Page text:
To deliver a superior lighting experience that enhances the intended use of a building—and to win bigger, better business—lighting designers and contractors must work together as a cohesive team.
In a previous blog post,
we had a fireside (or should I say computer-side) chat with Lisa J. Reed, Founding Principal of Envision Lighting Design
, about lighting appearance and performance. We talked about a few lighting metrics every contractor should be aware of, with specific retail examples. In this blog post, we’ll dig into a few more metrics around lighting performance and design, especially outdoor lighting.
BUG & Outdoor Lighting
What Is It?
BUG is short for “backlight, uplight, and glare.” (No, it’s not that pesky creature buzzing around your head.) In short, uplight addresses dark sky concerns, backlight refers to light trespass —a form of “light pollution” that infringes on other people’s personal space—and glare is related to viewer comfort and safety.
Why It’s Important
BUG has completely replaced cut-off ratings for outdoor lighting. In fact, it’s the only current metric for describing how light comes out of outdoor fixtures. In outdoor applications, there are certain requirements around dark sky, light trespass, and glare concerns.
A Practical Example:
Let’s say you’re working with a local city to install streetlights. Homeowners don’t want blinding lights shining through their windows at all hours. And there are rules around what each municipality will allow.
Or maybe you’re installing outdoor lighting for a big box retail client. When bright light shines in our eyes, it’s hard to adjust to shadows and dark areas. If you’ve ever looked directly into a bright light, you know what I mean. For viewer comfort and safety, lighting shouldn’t blind customers with too much glare. Because a crash in the IKEA parking lot isn’t a fun way to spend Sunday. And you don’t need that kind of disaster on your hands.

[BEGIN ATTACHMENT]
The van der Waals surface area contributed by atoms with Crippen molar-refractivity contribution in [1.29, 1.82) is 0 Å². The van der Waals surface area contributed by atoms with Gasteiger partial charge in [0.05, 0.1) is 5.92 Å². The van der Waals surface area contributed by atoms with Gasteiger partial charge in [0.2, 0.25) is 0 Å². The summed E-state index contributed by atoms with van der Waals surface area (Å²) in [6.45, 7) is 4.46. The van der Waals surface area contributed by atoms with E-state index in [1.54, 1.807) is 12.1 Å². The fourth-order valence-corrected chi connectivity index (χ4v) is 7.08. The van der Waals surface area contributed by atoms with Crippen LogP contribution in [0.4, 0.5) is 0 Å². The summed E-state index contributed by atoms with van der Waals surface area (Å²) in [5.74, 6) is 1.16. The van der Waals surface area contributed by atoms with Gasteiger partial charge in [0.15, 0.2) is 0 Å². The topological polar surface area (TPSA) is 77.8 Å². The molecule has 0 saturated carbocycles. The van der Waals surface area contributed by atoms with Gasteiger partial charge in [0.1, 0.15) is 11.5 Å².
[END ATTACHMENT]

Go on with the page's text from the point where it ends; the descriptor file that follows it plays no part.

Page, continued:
BUG & Dark Sky Concerns
Light pollution blocks our view of the night sky, and is even thought by some to cause health and ecological problems. When nighttime lighting isn’t needed, the result is light trespass, contrast, reduced visibility, and wasted energy. Glare, light trespass, and dark sky concerns are important for another interesting reason. Across America, there are lighting ordinances and regulations designed to protect the night sky for citizen’s enjoyment. Every contractor should be aware of the regulations within their area of business.
Just For Fun
Lisa J. Reed isn’t into design for aesthetic purposes only—she also enjoys learning about the cosmos. In fact, she met Neil deGrasse Tyson, famed astrophysicist and host of COSMOS and The Inexplicable Universe, at a conference recently.
Here’s the photo to prove it:
Which Lighting Should You Choose?
When it comes to selecting the right lighting for outdoor applications, you should be up to speed on backlight, uplight, and glare (BUG) concerns. If you’re working on indoor retail lighting, you should take a peek at this article for more metrics that matter. Finally, use your eyeballs to gauge how the lighting performs in its natural environment. If you follow these steps, you should be in good shape.
Over To You
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About The Author
Todd Reed, National Market Manager
Husband to a professionally licensed architectural engineer and lighting designer (a.k.a. Lisa J. Reed) and son-in-law to an electrician, Todd knows the importance of efficiency, safety, and productivity for electrical contractors. Todd is a seasoned professional, with 5 years’ experience within a family-owned distribution business and 10 years as a Graybar employee. As National Market Manager at Graybar, Todd’s goal is to find the best products and solutions to help contractors work more efficiently, stay safe on the job, and win more productive and profitable business.
Sources & Credits
Shedding Light on LED Lighting
LEEDuser: Light Pollution Reduction
International Dark-Sky Association: Directory of Lighting Ordinances